Antwerp, Belgium

The Rubenshuis ('Rubens House') is the former home and studio of Peter Paul Rubens (1577–1640) in Antwerp. It is now a museum.

A year after marrying Isabella Brant in 1609, Rubens began construction on an Italian-style villa at the time located at the banks of the canal Herentalse Vaart. Rubens designed the building himself, based on studies of Italian Renaissance palace architecture that also formed the basis of his Palazzi di Genova. The layout included his home, studio, a monumental portico and an interior courtyard. The courtyard opens into a Baroque garden that he also planned.

In the adjacent studio he and his students executed many of the works for which Rubens is famous. He had established a well-organised workshop that met the demands of his active studio, including large commissions from England, France, Spain and Bavaria and other locations. He relied on students and collaborators for much of the actual work. Rubens himself, however, guaranteed the quality and often finished paintings with his own hand. In a separate private studio he made drawings, portraits and small paintings without the assistance of his students and collaborators.

Rubens spent most of his lifetime in this palace. After his death, his wife Helena Fourment rented the building to William Cavendish and his wife. After the Cavendishes left in 1660, the house was sold.

The city bought the house in 1937, and after an extensive restoration the Rubenshuis was opened to the public in 1946. Dozens of paintings and artworks by Rubens and his contemporaries were installed in the rooms, as well as period furniture. Paintings include his early Adam and Eve (c. 1600) and a self portrait made when he was about fifty.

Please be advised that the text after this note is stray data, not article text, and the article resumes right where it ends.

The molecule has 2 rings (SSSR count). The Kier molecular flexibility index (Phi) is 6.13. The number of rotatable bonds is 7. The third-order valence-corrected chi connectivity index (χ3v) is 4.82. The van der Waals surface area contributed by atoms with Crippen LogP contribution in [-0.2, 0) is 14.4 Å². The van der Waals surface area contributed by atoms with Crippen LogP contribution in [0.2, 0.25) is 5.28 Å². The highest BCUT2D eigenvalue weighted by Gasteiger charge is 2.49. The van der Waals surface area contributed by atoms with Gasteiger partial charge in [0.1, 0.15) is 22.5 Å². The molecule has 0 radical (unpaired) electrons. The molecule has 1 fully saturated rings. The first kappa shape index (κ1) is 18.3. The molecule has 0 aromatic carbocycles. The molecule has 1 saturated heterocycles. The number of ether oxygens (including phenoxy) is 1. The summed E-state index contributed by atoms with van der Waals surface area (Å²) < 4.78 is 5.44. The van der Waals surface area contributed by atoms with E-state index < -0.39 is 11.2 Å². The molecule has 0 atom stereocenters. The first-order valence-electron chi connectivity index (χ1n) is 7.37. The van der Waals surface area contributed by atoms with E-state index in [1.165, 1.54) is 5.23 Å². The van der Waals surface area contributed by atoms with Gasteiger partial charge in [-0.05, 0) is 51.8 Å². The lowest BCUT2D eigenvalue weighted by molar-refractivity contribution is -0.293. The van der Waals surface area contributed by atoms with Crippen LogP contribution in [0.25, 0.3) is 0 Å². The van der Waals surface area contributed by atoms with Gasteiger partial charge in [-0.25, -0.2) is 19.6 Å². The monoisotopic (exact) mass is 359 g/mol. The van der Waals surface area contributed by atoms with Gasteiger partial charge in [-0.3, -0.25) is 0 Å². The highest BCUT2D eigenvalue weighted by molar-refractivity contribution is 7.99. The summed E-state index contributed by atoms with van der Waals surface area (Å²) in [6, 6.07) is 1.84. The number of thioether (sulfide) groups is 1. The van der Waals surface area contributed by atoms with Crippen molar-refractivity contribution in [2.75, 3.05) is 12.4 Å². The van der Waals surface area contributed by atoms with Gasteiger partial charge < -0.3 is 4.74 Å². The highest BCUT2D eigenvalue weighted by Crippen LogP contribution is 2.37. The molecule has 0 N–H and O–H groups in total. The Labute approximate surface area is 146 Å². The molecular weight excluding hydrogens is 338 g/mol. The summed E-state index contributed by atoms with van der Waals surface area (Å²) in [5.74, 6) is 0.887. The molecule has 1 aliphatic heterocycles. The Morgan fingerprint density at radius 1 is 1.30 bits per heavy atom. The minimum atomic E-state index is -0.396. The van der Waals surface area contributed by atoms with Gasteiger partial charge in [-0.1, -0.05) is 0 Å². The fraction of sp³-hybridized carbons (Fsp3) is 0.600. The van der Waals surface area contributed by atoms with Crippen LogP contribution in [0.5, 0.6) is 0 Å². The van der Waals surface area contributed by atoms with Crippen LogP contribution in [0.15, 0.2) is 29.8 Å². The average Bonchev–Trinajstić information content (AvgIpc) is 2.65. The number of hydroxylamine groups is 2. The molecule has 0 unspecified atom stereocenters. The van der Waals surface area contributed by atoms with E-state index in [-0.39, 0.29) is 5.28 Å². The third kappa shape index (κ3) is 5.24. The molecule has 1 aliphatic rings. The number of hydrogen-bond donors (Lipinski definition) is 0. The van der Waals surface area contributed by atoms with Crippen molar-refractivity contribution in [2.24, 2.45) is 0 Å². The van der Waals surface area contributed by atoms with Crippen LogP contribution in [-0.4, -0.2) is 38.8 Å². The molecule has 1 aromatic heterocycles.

The Rubenianum, a centre dedicated to the study of Rubens, is in a building at the rear of the garden.



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Wapper, Antwerp, Belgium
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Founded: 1609
Category: Museums in Belgium


4.4/5 (based on Google user reviews)

User Reviews

Suzanna (11 months ago)
Lovely place to visit, however it was a bit overcrowded. The audioguide was a little long (at times mundane) but a great journey to walk through. A shame that some places were closed off due to preparations for the 4 yr renovation, but looking forward to visit again once they are complete. ?
Robert Sheairs (16 months ago)
The house has a great collection of art assembled by Rubens himself, and the audio tour is informative. Original furniture was interesting to see. The lighting throughout the house is very dark, and the "flow" is a bit confusing, due to the small size of the museum. On the night we went, there was a life study class taking place in one of the rooms, and the teacher needed to keep telling visitors not to stand in certain places, as the visitors were blocking the lighting on the live model in the center of the room. It was very awkward, and made it difficult to see all of the art on display.
Amihan De Los Santos (2 years ago)
This could have been a very good experience, learning, and culture & art exchange, a very good history information. But it's not managed well with big, multiple groups in small rooms inside the mesuem. The biggest let down is the very rude staff especially those at the ticketing counter. People are paying, please know that.
Aleksandar Grahovac (2 years ago)
Besides being one of the best European artists, Rubens was also an enthusiastic art collector, devoted student and teacher through all his life. Numerous peaces of art can be seen in his house in Antwerp. His friends, students, teachers and antique artists je admired took their place with their works on the walls and in the garden of his house.
Meryam (2 years ago)
Beautiful and interesting museum, but it could’ve been better! Unfortunately it was too crowded to actually enjoy looking at all the rooms. The audio guide was a bit too long, I would’ve liked to read more. It felt like everything in this museum was focused on the audio guide. And there was no free toilet to use?
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